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# Wind-Structure Interaction Simulations of Ovalling Vibrations in Silo Groups

With an increasing tendency in civil engineering to build ever taller skyscrapers and longer bridges with lighter materials, structures are more susceptible to wind-induced vibrations. In the design process, however, aeroelastic safety is often not considered. While the conceived structures are perfectly adopted to standard design loads, they are only seldom aerodynamically optimized. Many examples exist where wind-induced vibrations have led to catastrophic structural failure.

Wind-induced vibrations can be caused by either forced excitation or aeroelastic effects. In the first case, the forced vibrations originate fromturbulent fluctuations in the wind flow around the structure, e.g. fromnatural turbulence in the wind flow attacking the structure or due to periodic vortex shedding in the wake of the structure. The second, aeroelastic phenomena are typically self-excited and are due to displacements of the structure that result in interactions with the wind flow. It mustbe emphasized that it is often impossible to pinpoint one specific excitation mechanism as the single cause of observed wind-induced vibrationssince these are often initiated by a combination of different phenomena. In design codes, however, only forced excitation is mostly considered.It is therefore important to develop advanced techniques to study wind-induced vibrations that can incorporate all different excitation mechanisms at once.

To study the susceptibility of a structure to wind-induced phenomena, a coupled multiphysics problem considering both wind flow and structural dynamics has to be solved. Because of the complexity of such problems, simplified phenomenological and experimental models are often unsatisfactory while numerical methods have the advantage that all possibly interacting excitation mechanisms can be accounted forsimultaneously. With procedures available to couple a numerical model for the wind flow, i.e. computational fluid dynamics (CFD), and the structure, e.g. finite element (FE) models, it should be possible to study wind-structure interaction (WSI) numerically. The goal of this thesis is therefore to investigate whether for a realistic, complex WSI problem numerical simulations can adequately predict observed wind-induced vibrations. For this purpose, the specific case study of a silo group is considered where wind-induced ovalling vibrations were observed during a storm in October 2002 on several empty silos in a group of forty silos in the port of Antwerp (Belgium). The necessity of performing complicated numerical WSI simulations for this problem is examined.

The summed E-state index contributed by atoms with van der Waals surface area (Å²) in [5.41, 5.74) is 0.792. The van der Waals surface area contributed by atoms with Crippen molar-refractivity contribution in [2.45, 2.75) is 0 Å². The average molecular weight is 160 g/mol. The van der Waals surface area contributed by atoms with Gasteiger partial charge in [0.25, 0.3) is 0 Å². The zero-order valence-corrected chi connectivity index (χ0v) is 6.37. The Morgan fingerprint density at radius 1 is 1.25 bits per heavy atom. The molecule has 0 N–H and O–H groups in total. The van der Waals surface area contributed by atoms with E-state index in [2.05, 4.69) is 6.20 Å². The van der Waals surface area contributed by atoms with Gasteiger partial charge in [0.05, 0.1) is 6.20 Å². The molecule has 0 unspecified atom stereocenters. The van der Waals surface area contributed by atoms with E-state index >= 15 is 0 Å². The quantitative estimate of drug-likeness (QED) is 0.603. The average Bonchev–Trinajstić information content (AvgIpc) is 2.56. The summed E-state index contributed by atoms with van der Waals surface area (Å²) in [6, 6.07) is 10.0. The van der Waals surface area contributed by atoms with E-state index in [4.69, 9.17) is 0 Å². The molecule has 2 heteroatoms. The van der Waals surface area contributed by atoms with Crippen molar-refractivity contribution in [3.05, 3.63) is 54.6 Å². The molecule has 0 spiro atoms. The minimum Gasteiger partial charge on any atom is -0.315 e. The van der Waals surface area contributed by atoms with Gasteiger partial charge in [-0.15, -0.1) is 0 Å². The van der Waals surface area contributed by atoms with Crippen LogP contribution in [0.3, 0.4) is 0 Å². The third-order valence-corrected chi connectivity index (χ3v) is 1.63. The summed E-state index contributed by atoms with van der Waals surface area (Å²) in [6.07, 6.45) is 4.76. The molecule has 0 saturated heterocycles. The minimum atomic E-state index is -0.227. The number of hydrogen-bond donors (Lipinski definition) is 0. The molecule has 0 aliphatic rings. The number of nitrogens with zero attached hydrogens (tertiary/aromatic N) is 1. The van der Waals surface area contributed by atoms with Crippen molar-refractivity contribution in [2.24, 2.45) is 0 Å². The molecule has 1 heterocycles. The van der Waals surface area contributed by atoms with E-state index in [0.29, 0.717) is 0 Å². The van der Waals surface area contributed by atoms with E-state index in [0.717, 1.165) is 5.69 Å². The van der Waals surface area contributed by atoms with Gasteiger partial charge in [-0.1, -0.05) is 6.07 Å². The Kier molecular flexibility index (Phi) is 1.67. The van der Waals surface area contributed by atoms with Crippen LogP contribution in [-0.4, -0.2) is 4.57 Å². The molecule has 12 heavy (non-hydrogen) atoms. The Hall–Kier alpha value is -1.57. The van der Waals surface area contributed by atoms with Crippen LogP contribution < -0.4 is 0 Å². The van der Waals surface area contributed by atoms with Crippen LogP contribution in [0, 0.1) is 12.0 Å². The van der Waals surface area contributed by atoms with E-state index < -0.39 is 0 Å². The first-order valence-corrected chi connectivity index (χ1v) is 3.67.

First, it is investigated with both 2D and 3D CFD simulations how turbulent fluctuations in natural atmospheric winds can be simulated and how they are preserved in the flow field. In the 2D simulations realistic turbulence levels cannot be simulated in the oncoming wind flow but these calculations allow to study wake-induced effects on the aerodynamic pressures in the silo group for a changing angle of incidence of the wind flow, as the simulations are computationally significantly less intensive. In the 3D simulations, the turbulent wind flow can be modelled more realistically although some difficulties are encountered with the preservation of turbulence levels in the wind flow attacking the silo group as well.